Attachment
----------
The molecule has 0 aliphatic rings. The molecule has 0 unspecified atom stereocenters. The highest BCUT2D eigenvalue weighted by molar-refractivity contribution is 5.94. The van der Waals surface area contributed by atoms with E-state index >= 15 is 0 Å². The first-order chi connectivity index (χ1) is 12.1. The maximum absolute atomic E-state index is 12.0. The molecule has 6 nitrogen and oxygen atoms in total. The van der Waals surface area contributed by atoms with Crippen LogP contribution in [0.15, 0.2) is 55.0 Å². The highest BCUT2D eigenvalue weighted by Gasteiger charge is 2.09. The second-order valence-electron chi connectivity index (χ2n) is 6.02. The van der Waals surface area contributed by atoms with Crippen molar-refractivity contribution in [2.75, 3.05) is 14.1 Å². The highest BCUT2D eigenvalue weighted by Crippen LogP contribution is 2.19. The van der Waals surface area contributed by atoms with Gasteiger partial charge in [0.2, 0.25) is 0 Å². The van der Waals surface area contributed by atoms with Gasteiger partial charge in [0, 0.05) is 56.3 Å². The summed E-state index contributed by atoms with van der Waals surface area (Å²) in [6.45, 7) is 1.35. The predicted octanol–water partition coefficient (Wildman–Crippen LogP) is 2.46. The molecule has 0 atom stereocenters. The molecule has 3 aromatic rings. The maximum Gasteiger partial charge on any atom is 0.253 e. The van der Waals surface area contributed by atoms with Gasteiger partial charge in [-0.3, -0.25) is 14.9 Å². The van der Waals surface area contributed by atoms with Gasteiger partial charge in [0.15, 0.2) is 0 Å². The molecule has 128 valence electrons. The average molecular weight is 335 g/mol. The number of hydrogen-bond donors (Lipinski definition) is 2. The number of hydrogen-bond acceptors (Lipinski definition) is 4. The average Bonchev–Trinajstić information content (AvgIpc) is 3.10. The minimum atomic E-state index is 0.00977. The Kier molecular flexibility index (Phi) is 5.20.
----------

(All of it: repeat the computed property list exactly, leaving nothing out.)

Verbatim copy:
The molecule has 0 aliphatic rings. The molecule has 0 unspecified atom stereocenters. The highest BCUT2D eigenvalue weighted by molar-refractivity contribution is 5.94. The van der Waals surface area contributed by atoms with E-state index >= 15 is 0 Å². The first-order chi connectivity index (χ1) is 12.1. The maximum absolute atomic E-state index is 12.0. The molecule has 6 nitrogen and oxygen atoms in total. The van der Waals surface area contributed by atoms with Crippen LogP contribution in [0.15, 0.2) is 55.0 Å². The highest BCUT2D eigenvalue weighted by Gasteiger charge is 2.09. The second-order valence-electron chi connectivity index (χ2n) is 6.02. The van der Waals surface area contributed by atoms with Crippen molar-refractivity contribution in [2.75, 3.05) is 14.1 Å². The highest BCUT2D eigenvalue weighted by Crippen LogP contribution is 2.19. The van der Waals surface area contributed by atoms with Gasteiger partial charge in [0.2, 0.25) is 0 Å². The van der Waals surface area contributed by atoms with Gasteiger partial charge in [0, 0.05) is 56.3 Å². The summed E-state index contributed by atoms with van der Waals surface area (Å²) in [6.45, 7) is 1.35. The predicted octanol–water partition coefficient (Wildman–Crippen LogP) is 2.46. The molecule has 0 atom stereocenters. The molecule has 3 aromatic rings. The maximum Gasteiger partial charge on any atom is 0.253 e. The van der Waals surface area contributed by atoms with Gasteiger partial charge in [-0.3, -0.25) is 14.9 Å². The van der Waals surface area contributed by atoms with Gasteiger partial charge in [0.15, 0.2) is 0 Å². The molecule has 128 valence electrons. The average molecular weight is 335 g/mol. The number of hydrogen-bond donors (Lipinski definition) is 2. The number of hydrogen-bond acceptors (Lipinski definition) is 4. The average Bonchev–Trinajstić information content (AvgIpc) is 3.10. The minimum atomic E-state index is 0.00977. The Kier molecular flexibility index (Phi) is 5.20.